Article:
How much longer can I take the abuse? He says he loves me but then, he gets into a rage for no reason and beats me. My body is hurting right now. I don’t know how much more of this I can take. Is it my fault for marrying a non-Christian man? Was I foolish to believe the apostle Paul when he said, “For the unbelieving husband has been sanctified through his wife, and the unbelieving wife has been sanctified through her believing husband”?
I’ve prayed and prayed for my husband to change but he seems to be getting worse and now I’m fearing for my life. What should I do? Pack up and leave when he’s at work? Where could I go? I don’t have any relatives here. I can’t go to any of my friends because that’s where he’ll come looking for me. And I don’t want to put them in a difficult situation.
I’m pregnant and am afraid that if I stay, he will beat me so badly that I lose the baby. I’ve been pregnant five times and lost the baby each time. It would be my fault if it happened again. I must protect this life growing inside me but, I lack the courage to leave him. I don’t know how to survive without him. I been a prisoner in this marriage for so long that like someone who is leaving jail and going into the world after years of being locked up, I will feel like a fish out of water. How would I take care of my baby and myself? Find a job but where? I stopped working ten years ago when I got married.
Why did he do it? I thought he loved me. When we met, he was so charming. I fell madly in love with him and thought he loved me too. I guess I was wrong. Soon after the honeymoon, things changed drastically–they turned ugly. He became a monster. I saw the true person who had been lurking behind that charming façade. He prevented me from going out alone, from seeing and be in contact with friends and family. He was jealous of any man he saw me talking to and would accuse me of wanting to cheat on him. And when I denied it, he got furious and beat me. Afterwards, he apologized, said that if he didn’t love me so much, he wouldn’t go crazy like that. He would treat me kindly, buy me flowers and chocolates. We would make love and things would be fine until the next time he lost his temper. It was a relentless and vicious cycle.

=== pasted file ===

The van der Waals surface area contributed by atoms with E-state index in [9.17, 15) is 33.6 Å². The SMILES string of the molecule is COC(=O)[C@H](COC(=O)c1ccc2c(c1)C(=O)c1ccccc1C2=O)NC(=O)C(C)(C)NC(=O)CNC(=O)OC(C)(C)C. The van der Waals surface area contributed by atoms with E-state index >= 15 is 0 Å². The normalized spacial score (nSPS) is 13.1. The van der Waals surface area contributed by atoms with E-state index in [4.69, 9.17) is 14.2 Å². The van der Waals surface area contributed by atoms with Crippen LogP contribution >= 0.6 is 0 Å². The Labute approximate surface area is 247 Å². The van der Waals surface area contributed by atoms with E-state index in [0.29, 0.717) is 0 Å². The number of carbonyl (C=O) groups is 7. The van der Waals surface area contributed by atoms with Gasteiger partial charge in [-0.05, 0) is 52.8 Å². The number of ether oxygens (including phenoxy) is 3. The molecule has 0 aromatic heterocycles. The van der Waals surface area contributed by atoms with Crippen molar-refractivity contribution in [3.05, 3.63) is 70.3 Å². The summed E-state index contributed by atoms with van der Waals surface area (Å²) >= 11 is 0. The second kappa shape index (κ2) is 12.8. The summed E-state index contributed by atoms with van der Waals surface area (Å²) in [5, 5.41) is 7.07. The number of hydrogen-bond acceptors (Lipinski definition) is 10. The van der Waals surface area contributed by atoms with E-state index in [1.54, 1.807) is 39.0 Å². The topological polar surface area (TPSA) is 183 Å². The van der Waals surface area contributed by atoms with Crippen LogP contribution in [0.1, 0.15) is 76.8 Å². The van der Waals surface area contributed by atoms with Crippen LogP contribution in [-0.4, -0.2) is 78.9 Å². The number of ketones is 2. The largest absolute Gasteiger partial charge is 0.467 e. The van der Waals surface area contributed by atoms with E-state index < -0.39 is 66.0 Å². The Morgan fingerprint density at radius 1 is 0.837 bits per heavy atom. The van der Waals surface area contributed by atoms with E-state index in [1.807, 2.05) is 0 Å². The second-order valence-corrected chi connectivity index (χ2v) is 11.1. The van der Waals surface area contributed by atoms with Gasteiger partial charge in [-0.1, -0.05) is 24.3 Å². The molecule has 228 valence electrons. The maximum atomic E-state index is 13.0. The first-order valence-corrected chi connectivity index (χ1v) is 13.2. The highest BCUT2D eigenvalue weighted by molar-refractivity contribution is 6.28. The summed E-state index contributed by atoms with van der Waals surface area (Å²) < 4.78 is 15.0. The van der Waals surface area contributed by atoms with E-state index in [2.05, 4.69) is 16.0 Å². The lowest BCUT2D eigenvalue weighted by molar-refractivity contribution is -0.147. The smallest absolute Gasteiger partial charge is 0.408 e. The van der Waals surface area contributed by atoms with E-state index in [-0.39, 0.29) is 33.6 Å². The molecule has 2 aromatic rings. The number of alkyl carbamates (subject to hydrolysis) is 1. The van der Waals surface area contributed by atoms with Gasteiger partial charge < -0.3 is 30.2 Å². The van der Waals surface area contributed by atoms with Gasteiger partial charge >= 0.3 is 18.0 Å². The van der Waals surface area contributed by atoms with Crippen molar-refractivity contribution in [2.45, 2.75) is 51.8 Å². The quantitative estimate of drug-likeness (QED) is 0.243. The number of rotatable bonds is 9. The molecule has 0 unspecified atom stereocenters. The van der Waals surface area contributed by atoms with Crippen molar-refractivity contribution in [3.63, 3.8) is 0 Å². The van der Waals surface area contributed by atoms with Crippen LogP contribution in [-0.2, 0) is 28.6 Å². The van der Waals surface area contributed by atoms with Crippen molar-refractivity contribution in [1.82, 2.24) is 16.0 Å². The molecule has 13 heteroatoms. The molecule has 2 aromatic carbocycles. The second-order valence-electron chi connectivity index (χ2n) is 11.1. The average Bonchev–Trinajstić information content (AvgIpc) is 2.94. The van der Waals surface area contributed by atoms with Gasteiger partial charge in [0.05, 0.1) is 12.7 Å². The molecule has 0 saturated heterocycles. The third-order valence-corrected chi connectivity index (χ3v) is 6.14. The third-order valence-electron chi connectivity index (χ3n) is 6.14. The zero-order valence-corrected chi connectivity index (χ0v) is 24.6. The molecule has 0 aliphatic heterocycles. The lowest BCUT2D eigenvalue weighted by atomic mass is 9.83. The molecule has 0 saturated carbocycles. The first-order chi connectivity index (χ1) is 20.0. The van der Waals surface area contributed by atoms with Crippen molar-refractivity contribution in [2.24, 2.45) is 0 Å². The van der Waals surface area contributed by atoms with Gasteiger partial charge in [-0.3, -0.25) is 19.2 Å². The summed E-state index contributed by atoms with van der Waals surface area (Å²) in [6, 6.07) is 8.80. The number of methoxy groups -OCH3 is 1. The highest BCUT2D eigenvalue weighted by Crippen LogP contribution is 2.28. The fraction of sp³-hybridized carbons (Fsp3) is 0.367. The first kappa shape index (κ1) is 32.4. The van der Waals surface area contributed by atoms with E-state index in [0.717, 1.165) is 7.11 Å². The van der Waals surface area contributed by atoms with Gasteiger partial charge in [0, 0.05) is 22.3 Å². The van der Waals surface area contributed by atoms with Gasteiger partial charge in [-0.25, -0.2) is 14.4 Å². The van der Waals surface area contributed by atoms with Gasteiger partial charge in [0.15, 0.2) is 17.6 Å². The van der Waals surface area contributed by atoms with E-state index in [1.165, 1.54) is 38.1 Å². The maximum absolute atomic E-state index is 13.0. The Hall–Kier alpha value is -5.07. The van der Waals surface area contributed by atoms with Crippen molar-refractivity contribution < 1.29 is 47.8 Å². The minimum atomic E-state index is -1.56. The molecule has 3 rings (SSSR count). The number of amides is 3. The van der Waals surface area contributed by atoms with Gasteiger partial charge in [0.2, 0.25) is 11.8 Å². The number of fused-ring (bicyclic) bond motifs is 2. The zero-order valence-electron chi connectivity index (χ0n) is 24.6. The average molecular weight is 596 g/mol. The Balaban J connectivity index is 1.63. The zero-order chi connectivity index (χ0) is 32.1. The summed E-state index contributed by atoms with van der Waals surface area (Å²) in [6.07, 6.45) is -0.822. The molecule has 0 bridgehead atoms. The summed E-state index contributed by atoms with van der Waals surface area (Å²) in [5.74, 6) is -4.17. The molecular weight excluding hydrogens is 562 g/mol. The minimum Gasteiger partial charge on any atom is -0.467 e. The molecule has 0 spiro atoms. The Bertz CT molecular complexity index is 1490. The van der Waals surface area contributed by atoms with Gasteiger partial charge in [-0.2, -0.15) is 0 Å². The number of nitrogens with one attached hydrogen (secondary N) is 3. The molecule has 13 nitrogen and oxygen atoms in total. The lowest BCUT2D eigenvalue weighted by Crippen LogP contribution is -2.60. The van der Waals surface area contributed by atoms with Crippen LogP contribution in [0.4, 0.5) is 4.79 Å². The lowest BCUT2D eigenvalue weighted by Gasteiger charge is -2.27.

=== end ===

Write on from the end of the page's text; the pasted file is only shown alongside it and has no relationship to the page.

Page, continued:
Many times, I was tempted to run away but he threatened me. “I’ll kill you and then, I’ll kill myself if you leave me,” he told me before he smacked me hard across the face. Once, after beating me, he raped me on the kitchen floor. When he was finished, he got up, went upstairs, had a shower and went out with his friends. While he was gone, I thought of leaving then, but was afraid that he would make good of his threat. So, I stayed. For ten years, I’m trapped in a marriage which feels more like a prison with a cruel and unloving jailer.
I’m sitting on the sofa now, feeling depressed and wanting to die because I can’t endure any more of his abuse. The doorbell rings. I hesitate to answer it because my husband always warned me not to open the door to anyone. I rise to my feet and good to see who it is. It’s a policeman. I open the door. He asks me if Travis Barkley is my husband. I say yes. Then, he tells me that there has been a car crash and that the deceased man may be my husband. He askes me to go and identify the body.
I don’t want to go in case it isn’t him and he beats me for leaving the house without his permission when he gets home. After the police officer leaves, I pray about it and then, I decide to go.